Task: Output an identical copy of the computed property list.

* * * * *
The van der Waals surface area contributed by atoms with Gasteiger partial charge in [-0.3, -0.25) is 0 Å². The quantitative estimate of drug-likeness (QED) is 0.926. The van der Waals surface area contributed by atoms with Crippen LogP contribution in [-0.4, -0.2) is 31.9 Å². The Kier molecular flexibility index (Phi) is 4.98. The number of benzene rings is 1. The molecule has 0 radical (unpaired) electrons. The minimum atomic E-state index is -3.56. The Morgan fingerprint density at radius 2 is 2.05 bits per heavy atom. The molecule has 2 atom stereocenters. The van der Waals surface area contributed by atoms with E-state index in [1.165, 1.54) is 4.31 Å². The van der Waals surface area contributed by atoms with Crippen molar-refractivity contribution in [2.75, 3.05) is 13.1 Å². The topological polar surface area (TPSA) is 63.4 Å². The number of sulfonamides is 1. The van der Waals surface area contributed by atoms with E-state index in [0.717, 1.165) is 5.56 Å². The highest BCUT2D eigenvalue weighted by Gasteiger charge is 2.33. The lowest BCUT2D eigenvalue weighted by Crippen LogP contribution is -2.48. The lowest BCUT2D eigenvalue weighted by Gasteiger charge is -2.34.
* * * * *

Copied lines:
The van der Waals surface area contributed by atoms with Gasteiger partial charge in [-0.3, -0.25) is 0 Å². The quantitative estimate of drug-likeness (QED) is 0.926. The van der Waals surface area contributed by atoms with Crippen LogP contribution in [-0.4, -0.2) is 31.9 Å². The Kier molecular flexibility index (Phi) is 4.98. The number of benzene rings is 1. The molecule has 0 radical (unpaired) electrons. The minimum atomic E-state index is -3.56. The Morgan fingerprint density at radius 2 is 2.05 bits per heavy atom. The molecule has 2 atom stereocenters. The van der Waals surface area contributed by atoms with E-state index in [1.165, 1.54) is 4.31 Å². The van der Waals surface area contributed by atoms with Crippen molar-refractivity contribution in [2.75, 3.05) is 13.1 Å². The topological polar surface area (TPSA) is 63.4 Å². The number of sulfonamides is 1. The van der Waals surface area contributed by atoms with E-state index in [0.717, 1.165) is 5.56 Å². The highest BCUT2D eigenvalue weighted by Gasteiger charge is 2.33. The lowest BCUT2D eigenvalue weighted by Crippen LogP contribution is -2.48. The lowest BCUT2D eigenvalue weighted by Gasteiger charge is -2.34.